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Russian air defense missiles arrive, Iranian official says

Thursday, January 25, 2007

TEHRAN, Iran -- Iranian officials said Wednesday that they have taken delivery of advanced Russian air defense missile systems -- weapons intended, according to one Russian news agency, to defend Tehran's major nuclear facilities.

Announcement of the delivery of the Tor-M1 mobile missile launchers came as Iran launched three days of military maneuvers, its first since the U.N. Security Council approved sanctions against Iran on Dec. 23.

"We have had constructive defense transactions with Russia and we purchased Tor-M1 missiles that were recently delivered to us," the official Web site of Iranian state television quoted Minister of Defense Mostafa Mohammad Najjar as saying.

Najjar did not say how many missiles were delivered or when they arrived.

Previously Moscow said it would supply 29 of the mobile surface-to-air missile systems to Iran under a $700 million contract signed in December 2005, Russian media has reported.

In New York, spokesman for the U.S. mission to the United Nations, Richard Grenell, called the development "troublesome given that Iran is the leading state sponsor of terror in the world."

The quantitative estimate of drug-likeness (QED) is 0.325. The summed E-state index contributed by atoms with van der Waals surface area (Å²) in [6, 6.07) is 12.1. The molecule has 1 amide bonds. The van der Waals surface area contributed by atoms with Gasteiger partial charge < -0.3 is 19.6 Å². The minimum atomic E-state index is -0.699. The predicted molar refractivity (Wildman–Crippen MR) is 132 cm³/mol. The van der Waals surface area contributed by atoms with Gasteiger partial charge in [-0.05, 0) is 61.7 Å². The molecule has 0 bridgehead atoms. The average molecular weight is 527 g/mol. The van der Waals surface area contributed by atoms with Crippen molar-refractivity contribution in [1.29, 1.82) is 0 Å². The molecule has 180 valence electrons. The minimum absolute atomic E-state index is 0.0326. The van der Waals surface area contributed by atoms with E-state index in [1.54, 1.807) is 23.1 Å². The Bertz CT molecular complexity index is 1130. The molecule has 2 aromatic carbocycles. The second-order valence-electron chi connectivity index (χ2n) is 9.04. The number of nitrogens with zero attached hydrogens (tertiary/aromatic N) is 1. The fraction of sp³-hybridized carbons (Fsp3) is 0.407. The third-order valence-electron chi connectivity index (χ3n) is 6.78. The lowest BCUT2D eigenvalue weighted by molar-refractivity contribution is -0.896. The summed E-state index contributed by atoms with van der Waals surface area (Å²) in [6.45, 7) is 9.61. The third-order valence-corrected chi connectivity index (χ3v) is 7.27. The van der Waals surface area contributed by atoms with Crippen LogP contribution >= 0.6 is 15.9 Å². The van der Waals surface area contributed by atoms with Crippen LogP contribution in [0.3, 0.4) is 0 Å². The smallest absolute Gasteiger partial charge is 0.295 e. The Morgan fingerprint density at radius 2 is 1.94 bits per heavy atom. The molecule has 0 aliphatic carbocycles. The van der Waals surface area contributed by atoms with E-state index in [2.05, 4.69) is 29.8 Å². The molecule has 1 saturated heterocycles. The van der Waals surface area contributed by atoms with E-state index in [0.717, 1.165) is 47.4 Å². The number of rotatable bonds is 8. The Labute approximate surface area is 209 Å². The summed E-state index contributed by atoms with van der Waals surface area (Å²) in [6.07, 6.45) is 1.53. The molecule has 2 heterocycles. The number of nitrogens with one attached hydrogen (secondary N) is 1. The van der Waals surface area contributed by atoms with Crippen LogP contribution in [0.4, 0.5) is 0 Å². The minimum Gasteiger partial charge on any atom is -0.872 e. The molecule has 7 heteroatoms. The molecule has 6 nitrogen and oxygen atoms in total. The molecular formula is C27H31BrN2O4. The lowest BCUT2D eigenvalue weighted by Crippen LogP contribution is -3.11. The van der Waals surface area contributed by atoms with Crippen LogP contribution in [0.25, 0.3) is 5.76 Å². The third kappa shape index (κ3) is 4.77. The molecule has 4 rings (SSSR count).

"It certainly isn't an appropriate signal to be sending a government which is under U.N. sanctions for trying to develop a nuclear weapon," Grenell said.

According to Russia's ITAR-Tass news agency, the weapons were expected to be used to protect major government and military installations such the nuclear facilities at Isfahan, Bushehr, Tehran and in eastern Iran.

ITAR-Tass on Tuesday quoted Sergei Chemezov, the head of the country's state-run weapons exporter as saying that the Tor-M1 missiles had been delivered before the end of December 2006.

It is not clear whether the sale was completed before the Security Council vote. Russian officials have repeatedly said the sale would not violate any international obligations.

Russia's U.N. Ambassador Vitaly Churkin, current president of the Security Council, did not explicitly confirm the handover. But he said "whatever deliveries may have been carried out," they had "nothing to do" with the U.N. sanctions on Iran over its uranium enrichment.

The United States last year called for a halt to international arms exports to Iran, and for an end to nuclear cooperation with Iran to pressure it to stop uranium enrichment. Israel has also criticized arms deals with Iran.

Iran denies U.S. accusations that it is using its nuclear power program as a cover to develop nuclear weapons. On Monday, Tehran conducted missile tests and said it had barred 38 U.N. nuclear inspectors from entering the country.


Associated Press writer Justin Bergman at the United Nations contributed to this report.


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